Here's how much of each US state's workforce is employed by the government
- Using data from the US Census Bureau, we found the share of employed people in each state and DC who work for their local, state, or federal government.
- DC and its surrounding states had relatively high shares of government employment, while Midwestern states saw smaller shares.
The federal government shutdown is now in its second month, with no clear end in sight.
The American Community Survey is an annual survey run by the Census Bureau to allow the government, corporate and academic researchers, and anyone who is curious about demographics to better understand the US population. Among many other subjects, the ACS includes questions about people's employment status.Using ACS data from 2017, we looked at the share of employed people over age 16 in each state who work for their local, state, or federal government, as shown in the map above.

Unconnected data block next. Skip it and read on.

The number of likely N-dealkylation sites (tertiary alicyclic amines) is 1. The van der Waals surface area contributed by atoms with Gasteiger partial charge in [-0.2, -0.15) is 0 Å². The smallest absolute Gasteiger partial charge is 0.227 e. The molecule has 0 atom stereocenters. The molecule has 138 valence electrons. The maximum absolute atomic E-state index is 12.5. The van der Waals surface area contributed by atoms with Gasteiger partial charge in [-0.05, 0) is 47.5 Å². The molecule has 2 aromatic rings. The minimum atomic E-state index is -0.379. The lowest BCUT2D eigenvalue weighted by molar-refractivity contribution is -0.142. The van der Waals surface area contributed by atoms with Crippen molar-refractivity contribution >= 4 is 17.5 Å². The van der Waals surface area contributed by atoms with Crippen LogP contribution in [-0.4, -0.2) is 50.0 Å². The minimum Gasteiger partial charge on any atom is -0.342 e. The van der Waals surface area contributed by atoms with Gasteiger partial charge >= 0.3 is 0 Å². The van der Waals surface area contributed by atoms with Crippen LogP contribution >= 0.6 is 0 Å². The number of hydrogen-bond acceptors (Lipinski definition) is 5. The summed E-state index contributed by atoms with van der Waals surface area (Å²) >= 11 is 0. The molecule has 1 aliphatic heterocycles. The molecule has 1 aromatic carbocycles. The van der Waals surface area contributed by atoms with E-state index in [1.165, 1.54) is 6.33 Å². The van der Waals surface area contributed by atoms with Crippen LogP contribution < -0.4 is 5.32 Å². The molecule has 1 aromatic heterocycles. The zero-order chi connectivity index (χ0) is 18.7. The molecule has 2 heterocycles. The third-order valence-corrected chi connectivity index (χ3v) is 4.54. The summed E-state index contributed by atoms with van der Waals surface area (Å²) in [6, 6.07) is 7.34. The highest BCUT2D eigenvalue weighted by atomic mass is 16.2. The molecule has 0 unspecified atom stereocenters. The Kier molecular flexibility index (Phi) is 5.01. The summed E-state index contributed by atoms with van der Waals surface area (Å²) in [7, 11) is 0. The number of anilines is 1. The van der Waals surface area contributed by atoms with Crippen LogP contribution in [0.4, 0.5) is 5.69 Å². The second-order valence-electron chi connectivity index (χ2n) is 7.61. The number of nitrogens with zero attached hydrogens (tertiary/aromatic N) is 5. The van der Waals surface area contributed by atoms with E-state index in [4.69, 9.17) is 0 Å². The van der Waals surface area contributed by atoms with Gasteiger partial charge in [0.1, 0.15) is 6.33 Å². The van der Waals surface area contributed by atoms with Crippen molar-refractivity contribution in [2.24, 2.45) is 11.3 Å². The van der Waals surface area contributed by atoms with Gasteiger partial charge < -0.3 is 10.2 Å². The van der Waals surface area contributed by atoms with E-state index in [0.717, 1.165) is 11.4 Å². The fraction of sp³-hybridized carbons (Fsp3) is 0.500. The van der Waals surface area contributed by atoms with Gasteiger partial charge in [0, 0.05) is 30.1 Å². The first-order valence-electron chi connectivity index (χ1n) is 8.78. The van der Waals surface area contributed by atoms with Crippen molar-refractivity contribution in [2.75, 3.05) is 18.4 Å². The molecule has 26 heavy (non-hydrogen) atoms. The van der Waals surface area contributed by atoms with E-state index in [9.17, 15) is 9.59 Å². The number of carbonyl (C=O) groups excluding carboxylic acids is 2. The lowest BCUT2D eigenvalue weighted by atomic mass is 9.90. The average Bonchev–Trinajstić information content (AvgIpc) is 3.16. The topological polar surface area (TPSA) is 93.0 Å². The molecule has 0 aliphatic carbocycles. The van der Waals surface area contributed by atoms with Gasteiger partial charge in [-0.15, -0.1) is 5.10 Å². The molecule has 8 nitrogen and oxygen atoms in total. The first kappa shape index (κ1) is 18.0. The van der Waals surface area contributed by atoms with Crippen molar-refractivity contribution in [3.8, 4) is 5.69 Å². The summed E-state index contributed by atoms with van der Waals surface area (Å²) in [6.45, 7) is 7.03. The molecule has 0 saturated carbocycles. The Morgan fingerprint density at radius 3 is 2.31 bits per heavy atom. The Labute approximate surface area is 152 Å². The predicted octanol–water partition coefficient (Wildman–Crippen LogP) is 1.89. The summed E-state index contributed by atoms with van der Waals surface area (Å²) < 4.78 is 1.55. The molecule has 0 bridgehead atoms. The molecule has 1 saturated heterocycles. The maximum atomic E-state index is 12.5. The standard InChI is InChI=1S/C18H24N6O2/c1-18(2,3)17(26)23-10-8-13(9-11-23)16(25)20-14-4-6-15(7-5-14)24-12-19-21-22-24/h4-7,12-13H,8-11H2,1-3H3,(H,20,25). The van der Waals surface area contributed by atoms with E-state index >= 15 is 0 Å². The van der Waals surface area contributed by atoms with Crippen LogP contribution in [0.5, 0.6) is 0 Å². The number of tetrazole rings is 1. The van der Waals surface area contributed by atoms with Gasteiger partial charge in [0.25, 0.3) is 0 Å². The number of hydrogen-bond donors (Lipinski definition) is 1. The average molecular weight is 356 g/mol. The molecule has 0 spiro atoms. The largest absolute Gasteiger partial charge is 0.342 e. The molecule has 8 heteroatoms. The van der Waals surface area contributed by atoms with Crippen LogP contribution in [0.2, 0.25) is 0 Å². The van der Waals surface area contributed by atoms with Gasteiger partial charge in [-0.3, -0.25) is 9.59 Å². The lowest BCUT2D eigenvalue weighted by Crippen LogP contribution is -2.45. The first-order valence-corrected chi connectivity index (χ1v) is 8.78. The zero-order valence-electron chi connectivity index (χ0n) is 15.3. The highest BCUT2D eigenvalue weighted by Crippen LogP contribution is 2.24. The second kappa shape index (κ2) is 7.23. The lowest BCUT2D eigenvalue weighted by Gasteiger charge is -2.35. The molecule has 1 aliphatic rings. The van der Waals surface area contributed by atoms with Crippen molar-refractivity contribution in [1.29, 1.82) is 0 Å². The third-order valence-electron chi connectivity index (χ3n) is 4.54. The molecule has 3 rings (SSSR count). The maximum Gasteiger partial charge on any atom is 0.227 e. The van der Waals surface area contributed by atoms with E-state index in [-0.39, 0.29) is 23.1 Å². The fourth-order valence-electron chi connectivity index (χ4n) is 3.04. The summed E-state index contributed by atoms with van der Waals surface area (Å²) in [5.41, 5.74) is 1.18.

The District of Columbia and its neighboring states of Virginia, Maryland, and West Virginia all have very high shares of government workers, as one might expect from the many federal government agencies headquartered in and around the nation's capital.
DC and Alaska were tied for the highest share of government workers, with 25.0% of employed people working for the government in both jurisdictions.
Meanwhile, Midwestern states had smaller shares of employment coming from government. Michigan had the smallest share in the country, with just 10.1% of employed Michiganians working in government, followed closely by Indiana and Pennsylvania at 10.2% each.
Within each state, the distribution of government employment across towns and places also varies. This map shows the town in each state with the highest share of government employees: